“Be regular and orderly in your life so that you may be violent and original in your work.” —Gustave Flaubert
[Totally stolen from McGuinness’s resource page on time management! LOVE it.]
I know you all too well.
In fact, I am you.
You’ve had 3 months to write a script for this festival. Now you have 3 weeks. Your creative juices have needed all that time to start flowing, right?
O, Filmmaker. Just because you’re creative, doesn’t mean good time management precludes you. Here are 5 Tips to get your time management skills in order, and a few more resources to get your productivity in check.
ONE: Level with yourself.
The ex-educator in me feels compelled to attack this topic with a pre-assessment.
In order to know what YOU (and I) have to do to stop wasting YOUR (and my own) time, we need to know where you (we) presently fall in the creative time management continuum.
What good is a prescription if we have no diagnosis? So! Lucky for both of us, someone already invented such a tool!
Courtesy of Copyblogger.com, here’s a special link to find out if you are, indeed, a time waster. Click HERE to learn your fate.
TWO: Track your time.
Don’t make any rash attempts to change your behavior just yet. Take a few days (3 max) to do things just as you’ve always done them, but keep a log of how you spend your waking—and sleeping—hours.
Mind Tools created a stress management document just for this purpose. Use their Excel sheet or—if you’re digitally inclined—use your smart phone calendar in reverse as you go throughout your day. Track what you do when you do it, and how much time you’re giving away. Stop Justin Timberlake-ing.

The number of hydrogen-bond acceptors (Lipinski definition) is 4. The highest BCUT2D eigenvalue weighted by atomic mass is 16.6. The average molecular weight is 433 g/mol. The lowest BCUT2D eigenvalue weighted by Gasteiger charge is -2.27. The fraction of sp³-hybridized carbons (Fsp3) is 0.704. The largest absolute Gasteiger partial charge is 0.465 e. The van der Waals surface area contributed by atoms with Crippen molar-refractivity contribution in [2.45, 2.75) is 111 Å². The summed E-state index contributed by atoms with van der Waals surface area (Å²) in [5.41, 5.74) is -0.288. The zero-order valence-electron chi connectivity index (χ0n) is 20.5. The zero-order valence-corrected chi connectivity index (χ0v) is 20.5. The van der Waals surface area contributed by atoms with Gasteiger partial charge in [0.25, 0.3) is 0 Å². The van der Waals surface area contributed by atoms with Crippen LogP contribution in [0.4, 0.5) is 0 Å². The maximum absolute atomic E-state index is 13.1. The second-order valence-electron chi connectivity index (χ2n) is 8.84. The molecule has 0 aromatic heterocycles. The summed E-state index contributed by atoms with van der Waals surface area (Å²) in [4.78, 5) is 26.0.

THREE: Face the facts.
Believe it or not, this is not hardly as dreadful as those impossible New Year’s Resolutions you’re about to make.
When the 3 days of self-reflection are done, take a look at what time management habits you’ve unconsciously developed.
Highlight those time-stealing patterns (i.e. 2-hour Words with Friends sesh). The idea here isn’t to beat yourself up nor is it to necessarily change the routine—but the behavior.
You want to find out why you’re more naturally inclined and motivated to watch Hulu around 11AM and why that scenario has become a ritual for you. This step yields great clues about when your creativity is at its peak, and how you can maximize that time when it comes.
Maybe, those extended WWF sessions are an indication that you need to problem solve or collaborate during that time. Maybe that 11AM private viewing party is a perfect time for you to edit footage. As you develop a more effective daily routine, you may opt to set aside moments throughout your day for more PRODUCTIVE purposes.
FOUR: Establish a routine.
Courtesy of Copyblogger.com, Business Balls has great starting tips for drafting a daily schedule that works for you. See it here.
As you set goals for your time, be sure to track EVERY minute, including when you plan to eat, sleep, socialize, and e-mail. Failure to do so sets you up for failure. Why? Because then you’re new time wasters will be snacking, sleeping, socializing…
And you’ll blame the world for sharing such awful time management resources…
FIVE: Give your creativity room to breathe. Literally.
According to Columbia University’s Graduate School of Study, we spend a lot of our time getting distracted. On average, if something or someone doesn’t interrupt our focused activity, we fill in to distract ourselves (with FB, Twitter, texting, eating, etc) at least every 12 minutes.
Columbia recommends, we reduce our distractions by getting inventive.
Laundry rooms were Stephen King’s style. I’ll admit…bathrooms are my style. Find yours, and then turn your signals off: Wifi, cellular, GPS—all of it. Keep whatever stimuli you (claim) you need to a bare and unplugged minimum, and Columbia recommends a very anti-Pomodoro approach: set aside 90-minute blocks if you’re serious about getting your creative work done.
Check out these links for more time management awesomeness: